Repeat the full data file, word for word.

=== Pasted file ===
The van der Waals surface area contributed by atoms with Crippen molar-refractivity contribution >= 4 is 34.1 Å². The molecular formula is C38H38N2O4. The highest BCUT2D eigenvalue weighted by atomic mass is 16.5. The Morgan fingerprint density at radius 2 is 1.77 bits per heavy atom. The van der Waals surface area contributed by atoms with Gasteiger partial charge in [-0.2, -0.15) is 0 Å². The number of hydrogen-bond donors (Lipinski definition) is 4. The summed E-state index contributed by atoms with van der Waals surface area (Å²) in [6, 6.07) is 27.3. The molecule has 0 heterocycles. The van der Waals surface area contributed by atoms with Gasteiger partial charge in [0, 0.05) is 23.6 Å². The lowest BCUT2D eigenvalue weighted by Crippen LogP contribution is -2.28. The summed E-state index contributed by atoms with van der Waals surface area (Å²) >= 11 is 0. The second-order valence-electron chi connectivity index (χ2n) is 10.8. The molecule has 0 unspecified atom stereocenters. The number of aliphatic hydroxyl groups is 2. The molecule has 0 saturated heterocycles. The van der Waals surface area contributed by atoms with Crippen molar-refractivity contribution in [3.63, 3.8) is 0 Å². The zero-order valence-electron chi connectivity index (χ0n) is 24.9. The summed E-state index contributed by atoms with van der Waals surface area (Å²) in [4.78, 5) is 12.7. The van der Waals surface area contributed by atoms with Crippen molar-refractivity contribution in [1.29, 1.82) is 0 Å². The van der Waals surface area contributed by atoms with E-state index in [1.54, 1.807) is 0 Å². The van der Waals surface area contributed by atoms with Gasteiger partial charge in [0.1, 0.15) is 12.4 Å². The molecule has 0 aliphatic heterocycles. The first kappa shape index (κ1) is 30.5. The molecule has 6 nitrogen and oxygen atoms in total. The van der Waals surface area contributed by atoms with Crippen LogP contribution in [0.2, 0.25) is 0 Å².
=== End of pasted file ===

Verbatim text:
The van der Waals surface area contributed by atoms with Crippen molar-refractivity contribution >= 4 is 34.1 Å². The molecular formula is C38H38N2O4. The highest BCUT2D eigenvalue weighted by atomic mass is 16.5. The Morgan fingerprint density at radius 2 is 1.77 bits per heavy atom. The van der Waals surface area contributed by atoms with Gasteiger partial charge in [-0.2, -0.15) is 0 Å². The number of hydrogen-bond donors (Lipinski definition) is 4. The summed E-state index contributed by atoms with van der Waals surface area (Å²) in [6, 6.07) is 27.3. The molecule has 0 heterocycles. The van der Waals surface area contributed by atoms with Gasteiger partial charge in [0, 0.05) is 23.6 Å². The lowest BCUT2D eigenvalue weighted by Crippen LogP contribution is -2.28. The summed E-state index contributed by atoms with van der Waals surface area (Å²) >= 11 is 0. The second-order valence-electron chi connectivity index (χ2n) is 10.8. The molecule has 0 unspecified atom stereocenters. The number of aliphatic hydroxyl groups is 2. The molecule has 0 saturated heterocycles. The van der Waals surface area contributed by atoms with Crippen molar-refractivity contribution in [3.63, 3.8) is 0 Å². The zero-order valence-electron chi connectivity index (χ0n) is 24.9. The summed E-state index contributed by atoms with van der Waals surface area (Å²) in [4.78, 5) is 12.7. The van der Waals surface area contributed by atoms with Crippen molar-refractivity contribution in [1.29, 1.82) is 0 Å². The van der Waals surface area contributed by atoms with E-state index in [1.54, 1.807) is 0 Å². The van der Waals surface area contributed by atoms with Gasteiger partial charge in [0.1, 0.15) is 12.4 Å². The molecule has 0 aliphatic heterocycles. The first kappa shape index (κ1) is 30.5. The molecule has 6 nitrogen and oxygen atoms in total. The van der Waals surface area contributed by atoms with Crippen LogP contribution in [0.2, 0.25) is 0 Å².